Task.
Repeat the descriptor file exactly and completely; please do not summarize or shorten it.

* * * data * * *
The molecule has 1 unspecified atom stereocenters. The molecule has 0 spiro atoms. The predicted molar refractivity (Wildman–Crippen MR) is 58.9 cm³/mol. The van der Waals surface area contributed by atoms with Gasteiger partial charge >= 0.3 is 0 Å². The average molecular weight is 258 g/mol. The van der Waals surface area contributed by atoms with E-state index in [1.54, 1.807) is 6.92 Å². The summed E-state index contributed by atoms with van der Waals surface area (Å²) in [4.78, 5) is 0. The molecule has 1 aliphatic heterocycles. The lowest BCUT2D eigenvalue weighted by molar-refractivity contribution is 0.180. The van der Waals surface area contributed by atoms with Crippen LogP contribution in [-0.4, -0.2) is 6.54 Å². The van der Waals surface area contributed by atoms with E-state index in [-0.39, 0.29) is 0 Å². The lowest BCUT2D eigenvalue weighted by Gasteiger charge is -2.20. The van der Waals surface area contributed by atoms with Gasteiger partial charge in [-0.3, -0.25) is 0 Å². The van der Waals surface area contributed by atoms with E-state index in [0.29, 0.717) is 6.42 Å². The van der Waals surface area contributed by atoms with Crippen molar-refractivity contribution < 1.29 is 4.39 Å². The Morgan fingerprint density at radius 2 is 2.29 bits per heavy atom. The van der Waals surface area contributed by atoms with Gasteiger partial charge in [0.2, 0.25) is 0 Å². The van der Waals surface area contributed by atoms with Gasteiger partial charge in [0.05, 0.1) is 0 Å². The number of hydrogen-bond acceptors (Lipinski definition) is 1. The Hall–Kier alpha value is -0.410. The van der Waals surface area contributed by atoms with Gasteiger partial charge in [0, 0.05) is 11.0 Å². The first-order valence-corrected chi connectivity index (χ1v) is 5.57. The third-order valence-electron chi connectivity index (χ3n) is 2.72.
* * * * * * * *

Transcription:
The molecule has 1 unspecified atom stereocenters. The molecule has 0 spiro atoms. The predicted molar refractivity (Wildman–Crippen MR) is 58.9 cm³/mol. The van der Waals surface area contributed by atoms with Gasteiger partial charge >= 0.3 is 0 Å². The average molecular weight is 258 g/mol. The van der Waals surface area contributed by atoms with E-state index in [1.54, 1.807) is 6.92 Å². The summed E-state index contributed by atoms with van der Waals surface area (Å²) in [4.78, 5) is 0. The molecule has 1 aliphatic heterocycles. The lowest BCUT2D eigenvalue weighted by molar-refractivity contribution is 0.180. The van der Waals surface area contributed by atoms with Crippen LogP contribution in [-0.4, -0.2) is 6.54 Å². The van der Waals surface area contributed by atoms with E-state index in [-0.39, 0.29) is 0 Å². The lowest BCUT2D eigenvalue weighted by Gasteiger charge is -2.20. The van der Waals surface area contributed by atoms with Gasteiger partial charge in [-0.3, -0.25) is 0 Å². The van der Waals surface area contributed by atoms with E-state index in [0.29, 0.717) is 6.42 Å². The van der Waals surface area contributed by atoms with Crippen molar-refractivity contribution < 1.29 is 4.39 Å². The Morgan fingerprint density at radius 2 is 2.29 bits per heavy atom. The van der Waals surface area contributed by atoms with Gasteiger partial charge in [0.2, 0.25) is 0 Å². The van der Waals surface area contributed by atoms with Gasteiger partial charge in [0.05, 0.1) is 0 Å². The number of hydrogen-bond acceptors (Lipinski definition) is 1. The Hall–Kier alpha value is -0.410. The van der Waals surface area contributed by atoms with Gasteiger partial charge in [0, 0.05) is 11.0 Å². The first-order valence-corrected chi connectivity index (χ1v) is 5.57. The third-order valence-electron chi connectivity index (χ3n) is 2.72.